Quantcast

‘Tomorrow can be better’

Gov. Ralph S. Northam is sworn in as Virginia’s 73rd chief executive

Jeremy Lazarus | 1/18/2018, 6:39 p.m.
“Virginians didn’t send us here to be Democrats or Republicans. They sent us here to solve problems.” So said Ralph ...
Gov. Ralph s. Northam is sworn into office last saturday by family friend, retired Accomack County Circuit Court Judge Glen A. Tyler, amid the smiles of his wife, Pam, holding the bible, and their children, Aubrey and Wes.

What is clear is that tough negotiations lie ahead.

And despite offering kind words about the new governor before and immediately after his inauguration and promising to work with him, Republican leaders already are blasting him as overly partisan.

Still, Gov. Northam told the inaugural audience that he would pursue Medicaid expansion and other legislative priorities with hope.

“Hope is not just a source of comfort for the afflicted. It is a wellspring of energy to fight for a better tomorrow, no matter the odds.”

He said there is reason to fight. Despite the “incredible economic progress,” plenty of Virginians still are not feeling the rewards.

“In far too many places in Virginia, our ZIP code determines not just how well you are, but how long you will live.”

He cited Richmond data that shows that a child born 2 miles to the east of the State Capitol can “expect to live to about age 63, but a child 5 miles to the west of the State Capitol can expect to live 20 years longer. You don’t have to be a doctor to know something is wrong.”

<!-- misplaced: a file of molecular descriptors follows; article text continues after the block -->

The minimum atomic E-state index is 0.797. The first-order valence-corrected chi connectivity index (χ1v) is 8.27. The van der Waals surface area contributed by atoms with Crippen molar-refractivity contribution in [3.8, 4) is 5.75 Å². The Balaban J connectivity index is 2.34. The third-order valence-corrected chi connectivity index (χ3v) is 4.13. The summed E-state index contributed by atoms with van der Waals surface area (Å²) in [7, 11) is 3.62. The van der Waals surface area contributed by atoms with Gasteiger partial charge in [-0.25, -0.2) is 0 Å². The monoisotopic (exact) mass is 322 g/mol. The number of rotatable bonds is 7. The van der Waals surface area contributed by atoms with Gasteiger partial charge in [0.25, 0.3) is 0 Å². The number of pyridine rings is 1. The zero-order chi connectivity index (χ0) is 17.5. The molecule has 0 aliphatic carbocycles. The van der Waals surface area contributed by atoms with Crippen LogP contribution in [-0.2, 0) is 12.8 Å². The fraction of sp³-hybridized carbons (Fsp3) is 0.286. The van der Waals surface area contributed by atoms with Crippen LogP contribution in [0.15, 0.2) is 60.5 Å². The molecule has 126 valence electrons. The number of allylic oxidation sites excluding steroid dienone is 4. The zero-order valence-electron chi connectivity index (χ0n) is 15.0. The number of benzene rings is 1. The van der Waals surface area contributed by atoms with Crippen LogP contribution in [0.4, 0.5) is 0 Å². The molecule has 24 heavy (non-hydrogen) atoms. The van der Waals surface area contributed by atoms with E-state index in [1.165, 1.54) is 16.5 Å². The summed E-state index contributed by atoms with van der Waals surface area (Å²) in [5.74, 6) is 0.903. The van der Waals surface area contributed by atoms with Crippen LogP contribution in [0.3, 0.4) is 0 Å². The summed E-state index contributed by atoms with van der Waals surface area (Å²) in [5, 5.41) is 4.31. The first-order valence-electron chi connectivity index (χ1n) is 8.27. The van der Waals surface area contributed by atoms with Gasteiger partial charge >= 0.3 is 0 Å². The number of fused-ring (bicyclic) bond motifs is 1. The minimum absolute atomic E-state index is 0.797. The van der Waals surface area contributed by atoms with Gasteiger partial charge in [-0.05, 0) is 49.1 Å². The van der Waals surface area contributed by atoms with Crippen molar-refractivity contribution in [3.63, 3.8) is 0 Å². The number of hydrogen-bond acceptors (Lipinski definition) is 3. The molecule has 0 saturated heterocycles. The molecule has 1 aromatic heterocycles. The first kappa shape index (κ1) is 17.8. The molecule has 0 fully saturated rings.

He said, as in many cases, the solutions “are not easy,” but are known and would require smart approaches creating connections to quality education, health care and good jobs.

Gov. Northam noted that Virginia’s own complex history makes it the ideal place to find such solutions.

He noted that on a hilltop 15 blocks east of the Capitol, one of his predecessors as governor, Patrick Henry, helped launch the movement for American independence and freedom with his cry of, “Give me liberty or give me death.” Yet at the bottom of the hill, one of the largest slave-trading markets in the country was coming alive as a place to buy and sell men, women and children.

His words about hope impressed many who came, such as Dionne Keith, 19, who said she felt “more hopeful” as she listened to the ceremony.

Daphne Mustaffa also was moved by what she heard and is excited to see what is to come with Gov. Northam in charge.

To find the way forward, Gov. Northam urged people to follow “their moral compass,” just as he used a real compass when going out on the water as a youth to find his way home.

He said a “moral compass” is needed more than ever.

“It can be hard to find our way in a time when there’s so much shouting, when nasty, shallow tweets take the place of honest debate and when scoring political points gets in the way of dealing with real problems.”

In his view, “we are bigger than this.”

The Democrat said he and his party do not have a monopoly on good ideas and said his guiding principles would include “telling the truth,” willingly considering alternative views and working with all parties.

“The path to progress is marked by honest give and take among people who truly want to make life better for those around them,” said Gov. Northam, who is the longtime volunteer director of a pediatric hospice in Norfolk and annually travels to a free clinic in Southwest Virginia to lend a diagnostic hand.